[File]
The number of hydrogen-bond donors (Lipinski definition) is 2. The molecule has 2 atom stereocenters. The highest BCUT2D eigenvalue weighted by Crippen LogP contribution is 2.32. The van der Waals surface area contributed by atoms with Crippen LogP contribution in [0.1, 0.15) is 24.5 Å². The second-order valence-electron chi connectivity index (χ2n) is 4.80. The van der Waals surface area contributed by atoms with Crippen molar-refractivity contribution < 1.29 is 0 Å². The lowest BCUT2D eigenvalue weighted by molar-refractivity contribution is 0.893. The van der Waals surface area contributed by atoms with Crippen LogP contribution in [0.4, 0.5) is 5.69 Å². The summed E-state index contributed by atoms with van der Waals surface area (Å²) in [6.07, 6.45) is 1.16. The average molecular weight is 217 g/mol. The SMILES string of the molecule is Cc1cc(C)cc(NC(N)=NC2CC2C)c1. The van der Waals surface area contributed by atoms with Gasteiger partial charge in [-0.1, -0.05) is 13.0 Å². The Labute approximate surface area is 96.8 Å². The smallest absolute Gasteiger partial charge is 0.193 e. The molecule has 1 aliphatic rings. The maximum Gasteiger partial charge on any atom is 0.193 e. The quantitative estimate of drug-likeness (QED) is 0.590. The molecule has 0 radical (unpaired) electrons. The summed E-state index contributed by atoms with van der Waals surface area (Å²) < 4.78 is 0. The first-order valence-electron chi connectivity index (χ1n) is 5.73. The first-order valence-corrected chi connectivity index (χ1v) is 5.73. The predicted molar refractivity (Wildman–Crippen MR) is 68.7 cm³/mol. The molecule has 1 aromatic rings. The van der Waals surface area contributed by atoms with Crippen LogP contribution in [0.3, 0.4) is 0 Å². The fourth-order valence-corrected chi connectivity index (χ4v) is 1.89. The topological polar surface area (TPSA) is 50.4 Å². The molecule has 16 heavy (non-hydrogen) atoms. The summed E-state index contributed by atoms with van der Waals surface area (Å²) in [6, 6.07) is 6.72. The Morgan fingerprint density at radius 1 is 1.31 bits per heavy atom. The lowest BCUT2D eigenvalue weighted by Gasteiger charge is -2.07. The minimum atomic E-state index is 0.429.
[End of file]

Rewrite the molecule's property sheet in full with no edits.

The number of hydrogen-bond donors (Lipinski definition) is 2. The molecule has 2 atom stereocenters. The highest BCUT2D eigenvalue weighted by Crippen LogP contribution is 2.32. The van der Waals surface area contributed by atoms with Crippen LogP contribution in [0.1, 0.15) is 24.5 Å². The second-order valence-electron chi connectivity index (χ2n) is 4.80. The van der Waals surface area contributed by atoms with Crippen molar-refractivity contribution < 1.29 is 0 Å². The lowest BCUT2D eigenvalue weighted by molar-refractivity contribution is 0.893. The van der Waals surface area contributed by atoms with Crippen LogP contribution in [0.4, 0.5) is 5.69 Å². The summed E-state index contributed by atoms with van der Waals surface area (Å²) in [6.07, 6.45) is 1.16. The average molecular weight is 217 g/mol. The SMILES string of the molecule is Cc1cc(C)cc(NC(N)=NC2CC2C)c1. The van der Waals surface area contributed by atoms with Gasteiger partial charge in [-0.1, -0.05) is 13.0 Å². The Labute approximate surface area is 96.8 Å². The smallest absolute Gasteiger partial charge is 0.193 e. The molecule has 1 aliphatic rings. The maximum Gasteiger partial charge on any atom is 0.193 e. The quantitative estimate of drug-likeness (QED) is 0.590. The molecule has 0 radical (unpaired) electrons. The summed E-state index contributed by atoms with van der Waals surface area (Å²) < 4.78 is 0. The first-order valence-electron chi connectivity index (χ1n) is 5.73. The first-order valence-corrected chi connectivity index (χ1v) is 5.73. The predicted molar refractivity (Wildman–Crippen MR) is 68.7 cm³/mol. The molecule has 1 aromatic rings. The van der Waals surface area contributed by atoms with Crippen LogP contribution in [0.3, 0.4) is 0 Å². The fourth-order valence-corrected chi connectivity index (χ4v) is 1.89. The topological polar surface area (TPSA) is 50.4 Å². The molecule has 16 heavy (non-hydrogen) atoms. The summed E-state index contributed by atoms with van der Waals surface area (Å²) in [6, 6.07) is 6.72. The Morgan fingerprint density at radius 1 is 1.31 bits per heavy atom. The lowest BCUT2D eigenvalue weighted by Gasteiger charge is -2.07. The minimum atomic E-state index is 0.429.